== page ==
Book review: Donald K. Emmerson (Ed.). 2020., The Deer and the Dragon: Southeast Asia and China in the 21st Century

Published date01 August 2021
Date01 August 2021
Subject MatterBook Reviews
Donald K. Emmerson (Ed.). 2020., The Deer and the Dragon: Southeast
Asia and China in the 21st Century. Brookings Institution Press. 386 pp.
ISBN: 9781931368537.
Southeast Asia has become the epicentre of great power rivalry between the USA
and China, and Beijing’s expanding influence—both economic and political—
and military presence have thrown into stark contrast the power disparity between
the Middle Kingdom and peripheral Southeast Asian States. The region’s diversity
and relative lack of hard power suggest it lacks the collective power to resist a
dominant China. However, despite fractiousness within the regional grouping the
Association of Southeast Asian States (ASEAN) and a historically ambivalent
(and distant) USA, there may be room for hope for the region’s future.
Donald Emmerson, the head of the Southeast Asia Forum in the Shorenstein
Asia-Pacific Research Center and a senior fellow in the Freeman Spogli Institute
for International Studies at Stanford University, has produced a new edited
volume, The Deer and the Dragon: Southeast Asia and China in the 21st Century,
which brings together an array of voices to analyse Southeast Asia–China
relations, both historical and forward-looking. The book focuses on themes of
heterogeneity, asymmetry, and agency and adds to our understanding of this
multifaceted and often misunderstood sub-region, which is certain to play a
pivotal role in the twenty-first-century balance of power.
The first half of the book focuses on region-wide trends: China’s security and
development policies in a historical context, China-ASEAN trade relations, how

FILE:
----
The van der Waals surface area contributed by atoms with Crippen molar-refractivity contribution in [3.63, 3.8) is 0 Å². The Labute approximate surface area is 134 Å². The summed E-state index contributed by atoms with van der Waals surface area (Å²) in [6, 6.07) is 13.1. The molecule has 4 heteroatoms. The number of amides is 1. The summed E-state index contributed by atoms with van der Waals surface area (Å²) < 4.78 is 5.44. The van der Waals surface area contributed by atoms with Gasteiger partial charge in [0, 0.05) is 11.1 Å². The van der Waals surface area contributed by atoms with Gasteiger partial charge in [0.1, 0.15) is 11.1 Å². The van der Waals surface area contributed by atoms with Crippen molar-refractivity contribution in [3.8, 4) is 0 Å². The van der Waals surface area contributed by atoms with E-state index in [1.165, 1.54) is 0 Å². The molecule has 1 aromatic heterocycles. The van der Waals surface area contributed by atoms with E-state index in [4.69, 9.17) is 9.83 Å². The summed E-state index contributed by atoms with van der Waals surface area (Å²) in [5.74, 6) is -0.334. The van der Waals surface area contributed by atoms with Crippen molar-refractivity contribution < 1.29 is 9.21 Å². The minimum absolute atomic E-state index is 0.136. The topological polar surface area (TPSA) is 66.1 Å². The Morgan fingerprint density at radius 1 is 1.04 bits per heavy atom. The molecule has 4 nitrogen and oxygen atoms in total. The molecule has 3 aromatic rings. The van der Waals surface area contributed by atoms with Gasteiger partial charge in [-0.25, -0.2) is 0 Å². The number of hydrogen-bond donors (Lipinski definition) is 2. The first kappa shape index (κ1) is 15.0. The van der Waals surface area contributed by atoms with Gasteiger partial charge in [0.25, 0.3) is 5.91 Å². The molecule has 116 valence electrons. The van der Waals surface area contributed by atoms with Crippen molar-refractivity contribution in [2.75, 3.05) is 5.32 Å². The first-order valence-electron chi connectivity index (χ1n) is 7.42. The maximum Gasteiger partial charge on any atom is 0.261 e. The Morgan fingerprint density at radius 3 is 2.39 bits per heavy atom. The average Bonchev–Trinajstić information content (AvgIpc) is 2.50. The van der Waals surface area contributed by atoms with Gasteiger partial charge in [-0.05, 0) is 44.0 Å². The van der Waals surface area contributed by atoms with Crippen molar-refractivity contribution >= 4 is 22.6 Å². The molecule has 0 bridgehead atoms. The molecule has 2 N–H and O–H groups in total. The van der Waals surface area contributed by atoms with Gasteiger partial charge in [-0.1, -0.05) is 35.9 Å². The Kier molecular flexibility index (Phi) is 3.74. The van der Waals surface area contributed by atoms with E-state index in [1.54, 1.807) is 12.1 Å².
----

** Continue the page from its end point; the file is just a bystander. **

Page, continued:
China and ASEAN perceive one another, the South China Sea, and the historical
role of overseas Chinese in Southeast Asia. The second half delves into individual
countries’ relationships with China, including chapters on Cambodia, Indonesia,
Laos, and Singapore. All chapters emphasise to varying degrees the common
themes of heterogeneity, asymmetry, and agency. The result is a rich variety of
views on Southeast Asia’s imbalanced relationships with China and the region’s
Emmerson argues that ASEAN’s heterogeneity allows Beijing to undermine its
strategic autonomy and prevents the organisation from confronting China’s
territorial assertions in disputed waters (p. 125). According to Emmerson,
ASEAN’s internal disunity make a legally binding Code of Conduct with China
an ‘institutional mirage’ (p. 152). Absent a legal mechanism to restrain Chinese
coercion of weaker ASEAN states, several chapters explore the possible
moderating influence of trade and investment ties, though, as Jörn Dosch and
Journal of Asian Security
and International Affairs
8(2) 270–280, 2021
© The Author(s) 2021
Reprints and permissions:
DOI: 10.1177/23477970211017722
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